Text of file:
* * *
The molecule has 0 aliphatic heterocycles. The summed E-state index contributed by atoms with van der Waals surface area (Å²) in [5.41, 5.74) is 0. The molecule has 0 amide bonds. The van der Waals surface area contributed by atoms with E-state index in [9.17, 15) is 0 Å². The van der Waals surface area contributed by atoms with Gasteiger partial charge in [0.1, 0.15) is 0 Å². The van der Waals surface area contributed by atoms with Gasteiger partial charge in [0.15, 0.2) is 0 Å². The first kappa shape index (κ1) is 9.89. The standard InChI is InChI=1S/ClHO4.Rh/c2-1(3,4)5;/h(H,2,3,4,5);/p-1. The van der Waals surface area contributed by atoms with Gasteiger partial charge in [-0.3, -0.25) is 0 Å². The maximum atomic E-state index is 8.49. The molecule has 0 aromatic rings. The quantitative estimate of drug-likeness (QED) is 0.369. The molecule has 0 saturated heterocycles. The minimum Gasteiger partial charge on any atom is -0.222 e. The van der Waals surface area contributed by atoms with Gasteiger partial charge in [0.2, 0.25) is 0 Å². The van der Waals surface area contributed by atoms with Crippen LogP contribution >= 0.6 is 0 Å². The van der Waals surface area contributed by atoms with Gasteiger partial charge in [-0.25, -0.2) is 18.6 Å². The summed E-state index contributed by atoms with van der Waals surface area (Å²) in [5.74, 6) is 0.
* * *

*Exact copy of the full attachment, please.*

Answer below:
The molecule has 0 aliphatic heterocycles. The summed E-state index contributed by atoms with van der Waals surface area (Å²) in [5.41, 5.74) is 0. The molecule has 0 amide bonds. The van der Waals surface area contributed by atoms with E-state index in [9.17, 15) is 0 Å². The van der Waals surface area contributed by atoms with Gasteiger partial charge in [0.1, 0.15) is 0 Å². The van der Waals surface area contributed by atoms with Gasteiger partial charge in [0.15, 0.2) is 0 Å². The first kappa shape index (κ1) is 9.89. The standard InChI is InChI=1S/ClHO4.Rh/c2-1(3,4)5;/h(H,2,3,4,5);/p-1. The van der Waals surface area contributed by atoms with Gasteiger partial charge in [-0.3, -0.25) is 0 Å². The maximum atomic E-state index is 8.49. The molecule has 0 aromatic rings. The quantitative estimate of drug-likeness (QED) is 0.369. The molecule has 0 saturated heterocycles. The minimum Gasteiger partial charge on any atom is -0.222 e. The van der Waals surface area contributed by atoms with Gasteiger partial charge in [0.2, 0.25) is 0 Å². The van der Waals surface area contributed by atoms with Crippen LogP contribution >= 0.6 is 0 Å². The van der Waals surface area contributed by atoms with Gasteiger partial charge in [-0.25, -0.2) is 18.6 Å². The summed E-state index contributed by atoms with van der Waals surface area (Å²) in [5.74, 6) is 0.